How to Make This the Summer of Missing Out

What’s happening? Who cares. Meet JOMO, FOMO’s benevolent younger cousin.


Comments: 5

  1. One of the joys of aging (I’m 64) is to recognize that what used to be important no longer is. There’s no obsession now with social media, no need to follow fleeting trends; the latest movie or fashion style or restaurant or celebrity is unimportant. There’s a sense of peace that comes with pulling back from the zeitgeist and spending the day reading a library book, taking a walk, and preparing a meal. JOMO is real, and its benefits can be achieved at any age if the desire is strong enough.

  2. I could add quite a few more conviences to the list; but I already stand out as an odd ball.

  3. Since January I have made a conscious effort to be less available but specifically only say yes to things I really want to do. It is about setting boundaries and you can show people you care about them without constantly being available for every "crisis" that arises. Some people become insulted by this - those are not your people. Healthy individuals with interesting lives are also too wrapped up in their own day to day to become insulted if you reply later to an invitation.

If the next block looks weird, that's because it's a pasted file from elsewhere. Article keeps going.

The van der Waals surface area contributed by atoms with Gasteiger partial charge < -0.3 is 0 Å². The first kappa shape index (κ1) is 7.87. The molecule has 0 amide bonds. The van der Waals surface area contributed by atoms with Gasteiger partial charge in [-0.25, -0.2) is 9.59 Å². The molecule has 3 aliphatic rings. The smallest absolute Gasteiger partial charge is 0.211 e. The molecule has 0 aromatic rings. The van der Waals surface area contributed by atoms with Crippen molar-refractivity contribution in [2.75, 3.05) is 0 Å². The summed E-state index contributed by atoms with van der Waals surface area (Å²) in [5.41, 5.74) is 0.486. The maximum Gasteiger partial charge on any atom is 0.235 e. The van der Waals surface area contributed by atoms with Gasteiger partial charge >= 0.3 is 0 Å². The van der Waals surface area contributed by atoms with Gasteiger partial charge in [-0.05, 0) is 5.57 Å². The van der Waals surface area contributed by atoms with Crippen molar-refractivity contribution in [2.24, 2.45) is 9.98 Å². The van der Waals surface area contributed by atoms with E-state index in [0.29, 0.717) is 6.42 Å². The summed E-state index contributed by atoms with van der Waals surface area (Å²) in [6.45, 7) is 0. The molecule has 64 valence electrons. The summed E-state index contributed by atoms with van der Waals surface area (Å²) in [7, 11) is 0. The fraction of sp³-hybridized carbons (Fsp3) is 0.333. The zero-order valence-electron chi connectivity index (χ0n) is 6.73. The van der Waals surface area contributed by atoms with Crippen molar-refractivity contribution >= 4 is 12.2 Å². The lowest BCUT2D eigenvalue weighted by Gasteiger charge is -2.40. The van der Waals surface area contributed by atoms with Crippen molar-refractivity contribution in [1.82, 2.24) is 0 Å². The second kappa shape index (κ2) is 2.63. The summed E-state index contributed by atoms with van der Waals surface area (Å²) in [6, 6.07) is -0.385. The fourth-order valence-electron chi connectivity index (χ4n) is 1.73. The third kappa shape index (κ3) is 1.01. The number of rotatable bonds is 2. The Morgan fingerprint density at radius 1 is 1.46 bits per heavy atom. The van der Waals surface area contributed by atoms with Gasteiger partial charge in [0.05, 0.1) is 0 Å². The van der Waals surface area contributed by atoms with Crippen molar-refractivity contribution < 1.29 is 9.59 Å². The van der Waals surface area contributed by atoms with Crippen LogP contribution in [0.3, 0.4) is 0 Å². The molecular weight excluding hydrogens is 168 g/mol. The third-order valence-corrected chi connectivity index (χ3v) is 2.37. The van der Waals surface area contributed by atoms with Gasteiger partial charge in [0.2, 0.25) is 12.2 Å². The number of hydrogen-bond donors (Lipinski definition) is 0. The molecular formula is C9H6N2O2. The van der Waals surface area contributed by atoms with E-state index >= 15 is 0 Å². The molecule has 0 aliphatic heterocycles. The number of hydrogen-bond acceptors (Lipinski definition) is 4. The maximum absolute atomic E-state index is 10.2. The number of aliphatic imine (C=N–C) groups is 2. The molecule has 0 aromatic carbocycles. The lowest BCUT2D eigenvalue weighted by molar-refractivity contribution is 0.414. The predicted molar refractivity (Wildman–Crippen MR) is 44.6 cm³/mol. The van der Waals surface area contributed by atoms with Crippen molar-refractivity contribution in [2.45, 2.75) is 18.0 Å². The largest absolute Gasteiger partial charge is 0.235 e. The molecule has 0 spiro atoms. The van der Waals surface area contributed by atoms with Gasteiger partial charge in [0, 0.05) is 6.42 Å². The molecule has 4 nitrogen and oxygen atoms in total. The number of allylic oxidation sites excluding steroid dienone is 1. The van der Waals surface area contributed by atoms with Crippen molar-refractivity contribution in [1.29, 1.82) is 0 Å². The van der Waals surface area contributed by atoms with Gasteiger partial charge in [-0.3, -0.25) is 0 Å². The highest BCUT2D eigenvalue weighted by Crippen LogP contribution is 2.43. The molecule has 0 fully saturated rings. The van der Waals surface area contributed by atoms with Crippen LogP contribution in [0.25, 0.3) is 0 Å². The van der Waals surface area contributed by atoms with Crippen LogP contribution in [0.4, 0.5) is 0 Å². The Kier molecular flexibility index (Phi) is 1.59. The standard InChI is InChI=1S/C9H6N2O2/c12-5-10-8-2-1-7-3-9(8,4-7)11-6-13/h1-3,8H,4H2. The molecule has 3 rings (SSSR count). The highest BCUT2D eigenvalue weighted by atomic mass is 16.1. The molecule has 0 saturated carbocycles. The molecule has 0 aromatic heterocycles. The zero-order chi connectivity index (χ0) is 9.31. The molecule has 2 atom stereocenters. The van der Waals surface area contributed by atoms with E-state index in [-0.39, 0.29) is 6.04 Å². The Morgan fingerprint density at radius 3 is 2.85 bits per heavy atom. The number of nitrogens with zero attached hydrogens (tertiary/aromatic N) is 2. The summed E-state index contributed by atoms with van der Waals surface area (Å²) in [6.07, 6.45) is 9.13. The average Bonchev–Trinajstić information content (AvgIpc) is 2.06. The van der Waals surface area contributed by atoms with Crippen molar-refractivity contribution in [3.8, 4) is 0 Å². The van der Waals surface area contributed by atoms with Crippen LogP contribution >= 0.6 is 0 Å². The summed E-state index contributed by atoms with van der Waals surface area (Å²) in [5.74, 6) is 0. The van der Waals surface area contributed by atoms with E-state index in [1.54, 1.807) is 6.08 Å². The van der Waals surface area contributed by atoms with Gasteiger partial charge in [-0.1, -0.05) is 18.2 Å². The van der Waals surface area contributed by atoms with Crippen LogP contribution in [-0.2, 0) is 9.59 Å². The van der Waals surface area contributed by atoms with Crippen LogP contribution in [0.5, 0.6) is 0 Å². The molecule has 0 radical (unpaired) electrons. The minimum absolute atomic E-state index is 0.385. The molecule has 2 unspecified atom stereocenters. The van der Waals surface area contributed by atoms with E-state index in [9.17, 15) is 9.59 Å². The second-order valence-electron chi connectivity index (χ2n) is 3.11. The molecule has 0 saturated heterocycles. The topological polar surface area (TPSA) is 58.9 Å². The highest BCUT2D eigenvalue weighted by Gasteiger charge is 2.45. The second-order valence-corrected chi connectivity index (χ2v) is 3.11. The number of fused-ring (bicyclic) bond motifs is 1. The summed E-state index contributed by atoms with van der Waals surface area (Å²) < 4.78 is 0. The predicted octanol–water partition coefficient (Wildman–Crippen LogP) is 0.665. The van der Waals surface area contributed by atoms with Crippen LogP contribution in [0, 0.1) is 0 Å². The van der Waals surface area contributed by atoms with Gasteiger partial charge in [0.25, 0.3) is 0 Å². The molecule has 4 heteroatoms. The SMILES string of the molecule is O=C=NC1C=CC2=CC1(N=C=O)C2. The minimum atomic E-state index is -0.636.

4. I love that there is a catchy word for the way I live my life. I am 34 and I love all the time I have when I am unplugged from distractions. I don't do social media and I am happy. it feels so good reading a book and doing art- all things I wouldn't have time for if I didnt unplug. don't worry about what others think. they will adapt to your new rhythm and many will follow you too.

  5. Yes I do have a smartphone, but it's a Windows phone (I switched to that from an iPhone 4 years ago and never looked back), so it's not addictive. Microsoft makes products that are for getting business done; it's not focused on addiction exploitation like Apple and Google are. I use my phone to get things done. I'm never glued to it like people with iPhones and Androids are.

    I've had both iPhones and Android phones in the past and they're awful. It's a real shame that people dissed Windows phones (my 5 year old phone has dual sim, 20 MP camera, facial recognition, cordless and super rapid charging, swappable battery, 256 GB additional memory card slot on top of the 64 GB internal storage, swappable backs - my current one is made with beautiful leather from Finland - so no need for clunky cases, unbreakable screens, I could go on and on..). People became obsessed with Apple and Android not because of the tech (which was inferior) but because of the addictive quality of them, which were intentional, and then made fun of Windows phone users, largely out of ignorance.

    Now the tables are turning as people realize they've been manipulated but sadly there weren't enough of us who saw the big picture to keep Windows phones in existence. I'm holding out hope for Microsoft's Andromeda because I DREAD having to go back to an iPhone or Android. I don't want to feel like I'm 13, which is what using either of those phones makes me feel like. I prefer being an adult.